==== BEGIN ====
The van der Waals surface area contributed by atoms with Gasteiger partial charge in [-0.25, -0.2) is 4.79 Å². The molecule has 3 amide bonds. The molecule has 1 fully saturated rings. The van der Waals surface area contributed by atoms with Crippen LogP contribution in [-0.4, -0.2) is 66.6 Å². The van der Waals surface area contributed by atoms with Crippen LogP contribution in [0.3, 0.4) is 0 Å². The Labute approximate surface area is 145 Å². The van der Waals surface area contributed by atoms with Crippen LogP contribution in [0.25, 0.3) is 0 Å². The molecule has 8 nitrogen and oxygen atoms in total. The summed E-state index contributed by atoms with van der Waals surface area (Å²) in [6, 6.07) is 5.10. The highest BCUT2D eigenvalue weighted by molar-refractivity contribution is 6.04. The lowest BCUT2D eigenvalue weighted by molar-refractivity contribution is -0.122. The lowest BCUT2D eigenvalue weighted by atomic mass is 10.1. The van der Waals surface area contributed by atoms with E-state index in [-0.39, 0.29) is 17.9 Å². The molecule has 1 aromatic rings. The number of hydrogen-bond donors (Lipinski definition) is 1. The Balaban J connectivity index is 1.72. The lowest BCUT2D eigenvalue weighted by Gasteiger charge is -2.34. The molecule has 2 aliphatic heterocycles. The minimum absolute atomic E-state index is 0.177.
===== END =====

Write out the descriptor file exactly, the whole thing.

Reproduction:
The van der Waals surface area contributed by atoms with Gasteiger partial charge in [-0.25, -0.2) is 4.79 Å². The molecule has 3 amide bonds. The molecule has 1 fully saturated rings. The van der Waals surface area contributed by atoms with Crippen LogP contribution in [-0.4, -0.2) is 66.6 Å². The van der Waals surface area contributed by atoms with Crippen LogP contribution in [0.3, 0.4) is 0 Å². The Labute approximate surface area is 145 Å². The van der Waals surface area contributed by atoms with Crippen LogP contribution in [0.25, 0.3) is 0 Å². The molecule has 8 nitrogen and oxygen atoms in total. The summed E-state index contributed by atoms with van der Waals surface area (Å²) in [6, 6.07) is 5.10. The highest BCUT2D eigenvalue weighted by molar-refractivity contribution is 6.04. The lowest BCUT2D eigenvalue weighted by molar-refractivity contribution is -0.122. The lowest BCUT2D eigenvalue weighted by atomic mass is 10.1. The van der Waals surface area contributed by atoms with E-state index in [-0.39, 0.29) is 17.9 Å². The molecule has 1 aromatic rings. The number of hydrogen-bond donors (Lipinski definition) is 1. The Balaban J connectivity index is 1.72. The lowest BCUT2D eigenvalue weighted by Gasteiger charge is -2.34. The molecule has 2 aliphatic heterocycles. The minimum absolute atomic E-state index is 0.177.